BUFFALO -- The Buffalo Sabres got the experienced, Stanley Cup-winning coach they were looking for to help them move their rebuild into the next stages.
The Sabres on Thursday introduced Dan Bylsma as the 17th coach in their history. Bylsma spent 5 1/2 seasons coaching the Pittsburgh Penguins and led them to the Stanley Cup in 2009. He's eager to turn the NHL's 30th-place team in each of the past two seasons into a winner again.
"The developing, the winning, the culture of winning and developing that with your group and your team is going to be something I learned with the Pittsburgh Penguins, something you developed," Bylsma said. "It wasn't something that we had because you had certain players on your roster, and that's something that we have to immediately get into the Buffalo Sabres organization, get into our DNA, get into who we are and how we play and develop that culture with this group.
"It's a different group. It's a young group. It's a group that's on the rise, in terms of their talent and their ability, but that is something that we are going to have to do and do here with the Sabres organization."
Bylsma joins the Sabres after the two worst seasons in their history. Buffalo fired Ted Nolan on April 12 after he went 40-87-17 after replacing Ron Rolston on Nov. 13, 2013. Before signing Bylsma, the Sabres pursued Mike Babcock, but the former Detroit Red Wings coach signed an eight-year contract with the Toronto Maple Leafs on May 20.
Sabres general manager Tim Murray said he feels he got the right coach to help develop a team loaded with young players that will be trying to make the Stanley Cup Playoffs for the first time since 2011.
"I think his record as a NHL head coach speaks for itself: high winning percentage, a lot of wins in a short period of time, great communicator" Murray said. "Obviously, we're going to be a young team. We need somebody who knows how to teach, knows how to communicate. It's not just telling somebody what to do; it's why you have to do that. There aren't a lot of coaches who can do that. I think Dan is one of them that can.
"It's a teaching process. It can improve a little bit every day, and we improved today, so this is part of the process of getting better. We improved today by getting him."
The Penguins, who fired Bylsma on June 6, 2014, with two years remaining on his contract, will receive a third-round pick from the Sabres in the 2016 NHL Draft. That pick will come from the New York Islanders, who gave it to Buffalo along with goaltender Chad Johnson in the trade that sent goalie Michal Neuvirth to the Islanders on March 2. The Sabres still have two third-round choices next year.
Bylsma didn't coach in 2014-15 until serving as an assistant under Columbus Blue Jackets coach Todd Richards for the United States at the 2015 IIHF World Championship, in which an inexperienced U.S. team won the bronze medal.
Bylsma said the year away from the NHL should prove beneficial.
"I've watched more hockey games than I really wanted to this season," Bylsma said. "I'm quite confident my wife thinks I watched too many hockey games this past season. It has afforded me the opportunity to look at the game from a distance, to look at different aspects of the game, and question, even grow, as a coach."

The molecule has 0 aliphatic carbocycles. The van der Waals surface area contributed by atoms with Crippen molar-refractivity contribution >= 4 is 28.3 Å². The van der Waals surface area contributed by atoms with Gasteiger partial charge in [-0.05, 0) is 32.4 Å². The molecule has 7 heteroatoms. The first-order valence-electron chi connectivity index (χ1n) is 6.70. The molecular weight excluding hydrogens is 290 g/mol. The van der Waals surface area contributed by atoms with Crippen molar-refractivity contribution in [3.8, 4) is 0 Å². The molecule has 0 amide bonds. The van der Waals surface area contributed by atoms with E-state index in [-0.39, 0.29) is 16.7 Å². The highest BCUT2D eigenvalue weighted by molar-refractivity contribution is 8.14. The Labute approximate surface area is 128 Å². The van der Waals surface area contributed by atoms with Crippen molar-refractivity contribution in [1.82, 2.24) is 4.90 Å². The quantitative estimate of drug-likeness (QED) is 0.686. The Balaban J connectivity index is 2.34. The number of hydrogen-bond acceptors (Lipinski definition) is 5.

Bylsma was 252-117-32 in Pittsburgh after replacing Michel Therrien on Feb. 15, 2009. The Penguins made the playoffs in each of his seasons.
Bylsma joins the Sabres as they're set to move into the next stage of a rebuild that is centered around forwards Sam Reinhart and Tyler Ennis and defensemen Rasmus Ristolainen and Nikita Zadorov. Bylsma said he feels the players to create substantial improvement are in place, with more on the way.
"I think there's a number of pieces the Sabres I've looked at the past year and watched them play," Bylsma said. "The defensemen are big, strong; they're young defensemen, developing certainly last year … I have, I think, some of the pieces that are in place currently. [Left wing] Matt Moulson is a guy I really enjoyed coaching against. Tyler Ennis is a dynamic player any time he steps onto the ice.
"And then you start to look at some of the pieces that are going to be coming to the organization that I think we'll be getting some very good hockey players coming here."
The Sabres have the second pick in the 2015 NHL Draft and are expected to pick Boston University center Jack Eichel. Bylsma coached Eichel at the World Championship.
"You had a chance to see a guy who's going to be an elite player," Bylsma said of Eichel, who became the first freshman since Paul Kariya in 1993 to win the Hobey Baker Award, given to the top player in U.S. college hockey. "He's got outstanding skill, and you see him play against a lot of NHL players. He matched up against Evgeni Malkin when we played Russia, he's playing against Tomas Plekanec when we play against the Czech Republic in the bronze-medal game. He's playing against NHL players and he stacked right up there with his skill and his size and his ability to play the game.
"Jack's going to be a good pick for anybody that does take him."
Bylsma has a lot to look forward to with the Sabres regarding players, but it was what he's done to this point in his career that made Buffalo happy to hire him.
"He's been through it. Stanley Cup Final as a player [with the 2003 Mighty Ducks of Anaheim], winning the Stanley Cup as a coach," Murray said. "To me, he's a winner. He knows what it takes to get there, how to perform when you are there. So there's a lot of lessons he can give to young players. That's part of the culture. We've been trying to change the culture here every day, but this is a big swing to the positive."